It’s taken me a while to write about Swing Time, and in the time since I read it, the characters haven’t really lived with me. I finished the book and they faded from my thoughts rather quickly. The story sucked me in, but it spit me out pretty fast.

If you like coming-of-age novels and want to read more books by and about people of color, I do recommend Swing Time, but maybe start with another one of Zadie Smith’s novels if you’re more curious about the author’s storytelling than this story’s characters.

EXPeriencing ‘The Color Purple’ by Alice Walker

Cover image via.

Banned books, particularly those by women of color, always seem to be the most beautiful.

I have a long list of books to read on my Goodreads account, and when I was making my 2017 reading challenge, I decided it was high time I made a dent on that list. As I was scrolling through, I saw The Color Purple and I knew I had to make that one of my first reads of the year.

I’m so glad I did.

My previous knowledge about The Color Purple came from watching the 1985 movie version with Whoopi Goldberg, Oprah Winfrey, and Danny Glover. Watching it as a kid in the ’90s meant I didn’t quite understand what was happening other than Whoopi Goldberg’s character had a rough life and Danny Glover’s character wasn’t very nice.

Fast-forward 20+ years, and I’ve discovered there’s so much more to The Color Purple than I ever imagined.

The story is told in letters, mostly by Celie. The letters begin when she’s 14 and span her whole life. First they’re written to God, then to her sister Nettie. They depict an arduous life on sharecropper farms in the south. And Celie suffers. She is abused—physically, verbally, and emotionally—by her father, her husband, and the woman her husband loves. Through her letters, Celie recounts her relationships with her family and her friends in their small community, and how those relationships bloom and change throughout her life. Celie begins the novel as a down-trodden individual, but grows into a strong, confident woman. The transformation is slow over the decades, but every new letter reveals a new facet to Celie that we didn’t previously know.

I love how The Color Purple is written: in letters in Celie’s dialect. I’m sure reading dialect isn’t everyone’s favorite, but when it’s done well, as Alice Walker has done in The Color Purple, it tells a story like no one else could. It has to be Celie’s voice in her letters, and no proper grammar is going to get that job done.

The Color Purple is the second book by a black woman I have read in the past three months. In 2016, I read a whopping one book written by a black author. As an addendum to my 24-book reading challenge for 2017, I’m going to ensure that at least half of those books are written by women and men of color. Good books shouldn’t be dependent on the author’s ethnicity, but when all the books you read are by white people, it’s probably time to broaden your horizons. #WeNeedDiverseBooks isn’t just for children and young adults. Particularly as we head into this new US administration, it’s time to broaden our horizons and read books we normally wouldn’t by people with different backgrounds, ethnicities, and religions than us.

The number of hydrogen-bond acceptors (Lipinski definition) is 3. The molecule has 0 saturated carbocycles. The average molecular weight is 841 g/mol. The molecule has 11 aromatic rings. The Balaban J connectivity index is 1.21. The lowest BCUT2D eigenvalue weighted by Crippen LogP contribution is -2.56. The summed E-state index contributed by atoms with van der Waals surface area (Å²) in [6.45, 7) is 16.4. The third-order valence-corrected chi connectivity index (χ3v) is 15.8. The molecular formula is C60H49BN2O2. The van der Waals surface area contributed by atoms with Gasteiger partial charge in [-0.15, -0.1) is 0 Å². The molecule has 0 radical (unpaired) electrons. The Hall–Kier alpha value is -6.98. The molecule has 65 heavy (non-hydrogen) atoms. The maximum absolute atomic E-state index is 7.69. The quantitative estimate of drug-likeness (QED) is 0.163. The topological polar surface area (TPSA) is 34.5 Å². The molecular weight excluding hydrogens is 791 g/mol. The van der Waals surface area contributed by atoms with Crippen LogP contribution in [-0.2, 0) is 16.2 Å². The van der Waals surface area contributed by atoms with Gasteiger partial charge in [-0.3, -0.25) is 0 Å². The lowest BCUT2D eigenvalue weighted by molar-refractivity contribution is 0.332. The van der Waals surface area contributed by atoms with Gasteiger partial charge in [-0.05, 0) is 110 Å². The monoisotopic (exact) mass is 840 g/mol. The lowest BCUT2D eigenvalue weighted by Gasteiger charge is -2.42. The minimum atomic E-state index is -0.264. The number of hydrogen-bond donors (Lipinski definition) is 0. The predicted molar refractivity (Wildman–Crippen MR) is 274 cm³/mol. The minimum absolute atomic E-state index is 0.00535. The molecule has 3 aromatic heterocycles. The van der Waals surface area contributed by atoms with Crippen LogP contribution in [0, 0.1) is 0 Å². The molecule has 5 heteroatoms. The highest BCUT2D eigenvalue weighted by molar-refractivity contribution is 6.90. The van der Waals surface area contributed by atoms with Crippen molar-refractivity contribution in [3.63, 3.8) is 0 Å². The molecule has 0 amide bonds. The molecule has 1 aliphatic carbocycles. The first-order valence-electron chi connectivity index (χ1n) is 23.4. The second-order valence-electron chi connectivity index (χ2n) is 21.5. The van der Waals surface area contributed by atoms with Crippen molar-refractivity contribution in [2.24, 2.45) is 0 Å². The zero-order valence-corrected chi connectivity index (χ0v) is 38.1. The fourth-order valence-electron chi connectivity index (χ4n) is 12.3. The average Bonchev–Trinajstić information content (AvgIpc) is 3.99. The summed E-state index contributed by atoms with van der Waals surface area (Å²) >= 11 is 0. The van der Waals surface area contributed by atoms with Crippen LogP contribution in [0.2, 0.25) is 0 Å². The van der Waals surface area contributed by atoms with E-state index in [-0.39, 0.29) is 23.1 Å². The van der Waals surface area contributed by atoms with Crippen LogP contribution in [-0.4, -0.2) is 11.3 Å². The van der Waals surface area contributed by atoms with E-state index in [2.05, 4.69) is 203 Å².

You may learn a thing or two.

“I think it pisses God off if you walk by the color purple in a field somewhere and don’t notice it.” —Alice Walker, The Color Purple

EXPeriencing the Grisha Trilogy by Leigh Bardugo

Cover image via Read, Write, and Read Some More.

The moral of this blog post is to always listen to book recommendations from your friends who work in publishing. When publishing people personally recommend books, you know they’re good. And my friends were absolutely right about Leigh Bardugo’s Grisha Trilogy.

In my last blog post, I had just started Siege and Storm, the second book of the trilogy. The trilogy got better with every book. Siege and Storm introduced new characters and the conflict grew more dire. In Ruin and Rising, the finale of the trilogy, the stakes were painfully high, the characters were defeated left and right, and through it all, star-crossed lovers fought their fate.

I recognize that’s a hopelessly vague summary, but when you’re talking about the third book in a trilogy, everything is spoilers. I don’t want to give anything away if you’re going to check out the trilogy—and you should. I read all three books in 15 days total, and the only reason I didn’t read them in one straight sitting is because I had to work.